Alba is the premiere recording of trumpeter Markus Stockhausen’s duo with pianist Florian Weber, a formation in existence for some six years now. Though very different in their connections to the language of jazz, both musicians share a deep interest in the process of creative expression: of looking inwards and outwards with intensity at things, for echoes, resonances, insights.
The dramatic arc and palette of the duo’s music is wide, from the joyous melodic roll of “Befreiung” (Liberation) and refracted optimism of “Better World”, to the chill sobriety of “Die weise Zauberin” (The Wise Witch) and the intriguingly reflective cast of “Emilio” (written for Florian’s son). At times, for the listener at least, lines blur imperceptibly between composition and improvisation. In limpid settings, subtly shifting contrasts of mood and feeling mark the music.
Stockhausen and Weber developed their musical rapport inside Markus’ six-piece world music ensemble Eternal Voyage. Duo concerts followed, one in their hometown of Cologne and a mini-tour in and around Munich. At first, all the material was written by Stockhausen but as the relationship grew, Weber brought in tunes and then began writing expressly for the duo.
Initially, the duo experimented with electronic sounds, to also create the “opening sounds” that have attracted Stockhausen since he first played with Rainer Brüninghaus’s trio in the early 1980s, as on the ECM album Continuum. Stockhausen says his subsequent Aparis project, with brother Simon and drummer Jo Thönes, sought to further the Continuum experience (yielding ECM releases Aparis in 1990 and Despite the Firefighters’ Efforts, 1993). But with Weber, the realization soon came that the duo sounded stronger playing acoustically. “Florian has this incredible touch and possibilities to modulate the sound of the piano. There are so many colours available”.
On “What Can I Do For You?,” an unconventional CD opener, Weber draws the listener into an aural tapestry, strumming and drumming on the strings of the piano, a weaver’s shuttle unspooling the sound, before Markus’ plangent entry on muted flugelhorn . The tune is named in honour of the late John Taylor, Florian’s first piano teacher. “‘What can I do for you?’ was always the first question he asked when I came to a lesson, which I realized meant: ‘I don’t have anything to say, except in combination with whatever you would like to do’. And that’s how I experienced John. His genius playing with Kenny Wheeler – and Kenny also played this way – was that there is no ego. It was always about something other than themselves. Well, I have a feeling that when we play there’s no ego either.”
Two compositions on “Alba” come from recent commissions of Stockhausen: the melody of “Mondtraum” from “Olivers Abenteuer”, a song cycle for a nine-piece children’s orchestra and choir and “Synergy Melody” from an ensemble piece for otherwise improvising musicians cued by hand signals from the conductor/composer. “Zephir” was previously recorded on a more classical basis with Dutch clarinetist Tara Bouman and is largely repurposed here, to beautiful, room-filling effect.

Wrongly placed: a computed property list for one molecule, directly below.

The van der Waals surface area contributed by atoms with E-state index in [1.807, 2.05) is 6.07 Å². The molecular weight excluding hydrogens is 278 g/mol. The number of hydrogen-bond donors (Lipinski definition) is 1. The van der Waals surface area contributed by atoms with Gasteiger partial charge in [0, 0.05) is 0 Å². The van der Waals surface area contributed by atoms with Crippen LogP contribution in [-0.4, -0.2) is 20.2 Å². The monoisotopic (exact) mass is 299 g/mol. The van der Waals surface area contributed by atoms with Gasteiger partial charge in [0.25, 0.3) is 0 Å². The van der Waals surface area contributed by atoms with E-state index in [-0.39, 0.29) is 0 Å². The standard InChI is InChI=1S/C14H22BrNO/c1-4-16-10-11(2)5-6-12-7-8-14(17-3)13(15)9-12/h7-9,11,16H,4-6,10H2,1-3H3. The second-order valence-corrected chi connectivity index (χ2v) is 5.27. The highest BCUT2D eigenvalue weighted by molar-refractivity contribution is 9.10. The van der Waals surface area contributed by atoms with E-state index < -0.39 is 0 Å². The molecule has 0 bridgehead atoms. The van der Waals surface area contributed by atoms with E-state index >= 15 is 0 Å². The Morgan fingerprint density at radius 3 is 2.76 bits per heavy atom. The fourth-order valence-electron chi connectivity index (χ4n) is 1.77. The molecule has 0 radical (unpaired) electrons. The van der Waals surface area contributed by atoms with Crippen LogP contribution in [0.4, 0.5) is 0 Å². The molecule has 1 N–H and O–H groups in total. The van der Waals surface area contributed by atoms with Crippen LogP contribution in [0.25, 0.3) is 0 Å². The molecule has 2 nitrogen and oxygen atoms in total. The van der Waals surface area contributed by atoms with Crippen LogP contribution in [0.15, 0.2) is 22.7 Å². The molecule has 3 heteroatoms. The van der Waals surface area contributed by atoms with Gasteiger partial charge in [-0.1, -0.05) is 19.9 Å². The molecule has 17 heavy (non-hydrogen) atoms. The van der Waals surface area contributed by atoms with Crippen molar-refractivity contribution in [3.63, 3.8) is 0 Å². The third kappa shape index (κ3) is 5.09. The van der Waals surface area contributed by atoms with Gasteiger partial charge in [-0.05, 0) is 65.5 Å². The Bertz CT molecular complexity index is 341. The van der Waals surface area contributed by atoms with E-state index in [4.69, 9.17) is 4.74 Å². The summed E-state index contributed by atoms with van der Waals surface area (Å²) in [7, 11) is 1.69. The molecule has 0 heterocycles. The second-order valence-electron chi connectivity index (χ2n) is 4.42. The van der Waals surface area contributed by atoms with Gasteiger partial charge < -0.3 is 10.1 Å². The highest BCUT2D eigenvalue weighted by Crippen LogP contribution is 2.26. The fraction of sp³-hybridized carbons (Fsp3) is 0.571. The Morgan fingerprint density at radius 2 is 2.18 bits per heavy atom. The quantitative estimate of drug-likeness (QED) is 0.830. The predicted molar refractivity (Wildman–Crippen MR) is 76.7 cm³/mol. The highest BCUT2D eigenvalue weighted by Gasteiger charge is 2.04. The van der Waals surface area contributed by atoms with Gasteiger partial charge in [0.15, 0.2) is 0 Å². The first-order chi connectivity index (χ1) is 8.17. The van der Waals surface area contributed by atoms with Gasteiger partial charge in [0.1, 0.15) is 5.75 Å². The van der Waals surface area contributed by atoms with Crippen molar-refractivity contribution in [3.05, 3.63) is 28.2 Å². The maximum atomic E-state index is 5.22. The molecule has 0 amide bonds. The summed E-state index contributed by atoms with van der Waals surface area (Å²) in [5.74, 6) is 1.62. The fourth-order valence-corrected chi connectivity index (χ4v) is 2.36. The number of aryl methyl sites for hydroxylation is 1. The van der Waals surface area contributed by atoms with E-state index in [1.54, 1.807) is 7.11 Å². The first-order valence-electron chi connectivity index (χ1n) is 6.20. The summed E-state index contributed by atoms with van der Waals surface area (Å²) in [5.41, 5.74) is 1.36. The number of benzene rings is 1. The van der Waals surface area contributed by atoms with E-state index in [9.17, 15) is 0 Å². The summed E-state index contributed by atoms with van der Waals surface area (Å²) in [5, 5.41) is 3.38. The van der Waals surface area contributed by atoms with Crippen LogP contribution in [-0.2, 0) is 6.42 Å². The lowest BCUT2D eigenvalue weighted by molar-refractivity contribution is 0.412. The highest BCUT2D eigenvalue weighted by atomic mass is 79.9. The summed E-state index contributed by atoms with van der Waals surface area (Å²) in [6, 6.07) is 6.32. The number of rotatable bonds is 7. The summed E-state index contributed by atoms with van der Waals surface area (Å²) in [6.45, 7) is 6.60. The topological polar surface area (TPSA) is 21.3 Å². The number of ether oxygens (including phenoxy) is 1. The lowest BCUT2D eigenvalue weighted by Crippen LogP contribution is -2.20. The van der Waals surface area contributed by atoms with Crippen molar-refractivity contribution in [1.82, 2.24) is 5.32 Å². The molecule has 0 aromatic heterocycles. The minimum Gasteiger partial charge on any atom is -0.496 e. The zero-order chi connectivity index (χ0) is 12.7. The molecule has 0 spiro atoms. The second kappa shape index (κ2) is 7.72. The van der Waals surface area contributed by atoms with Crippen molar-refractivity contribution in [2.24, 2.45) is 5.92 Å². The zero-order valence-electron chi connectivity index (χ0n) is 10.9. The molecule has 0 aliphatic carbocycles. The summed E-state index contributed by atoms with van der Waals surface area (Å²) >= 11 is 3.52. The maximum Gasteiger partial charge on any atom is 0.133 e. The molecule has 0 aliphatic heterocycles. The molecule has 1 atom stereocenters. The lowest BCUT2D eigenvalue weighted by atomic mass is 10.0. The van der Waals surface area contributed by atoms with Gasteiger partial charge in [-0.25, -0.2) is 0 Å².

With “Emergenzen” a complex melody based on a polyrhythm, Weber had an image of sand on a beach in his mind’s eye “with its structures and (notions of) how those structures are created”. By tiny urgencies, “by minimal fluctuations” he says, caused by the movement of wind and water. “Out of these minimal fluctuations something bigger starts to develop which then creates the structures…“
For “Resonances”, Stockhausen blew impromptu phrases into the body of the piano and the sonic results hang in the air. The album’s three short piano pieces – “Possibility I”; “Today” and “Barycenter” – were also impromptu performances.
As always, Stockhausen began the first recording session with intuitive improvisation, or “intuitive music”, the term coined in the 60s by his father, the pioneering electronics composer Karlheinz Stockhausen. “Ishta” is the glowing result. Stockhausen says he has sought to further his father’s concept of not using any kind of musical pre-agreement – not a melody, chord or scale – by removing even the word texts Stockhausen senior used around the time of From The Seven Days. “There’s no tune. Nothing. And this is sometimes when things really happen, when you become a channel of something.”
Florian Weber makes his ECM debut with “Alba”. A German Jazz Critics prize winner who played with Albert Mangelsdorff, his Minsarah trio became a Lee Konitz rhythm section resulting in three CDs with the great altoist.
“Alba” is Markus Stockausen’s first ECM recording since “Karta” was released in 2000. Previously, he recorded Cosi Lontano… Quasi Dentro alongside Gary Peacock and appeared on Ralph Towner’s City of Eyes (both 1989). Continuum drew him widespread critical attention at 26, the album winning the 1984 German Record Critics’ Prize. For ECM New Series, he recorded his father’s “Michaels Reise”, a trumpet concerto, even if it’s not named as such, released in 1992.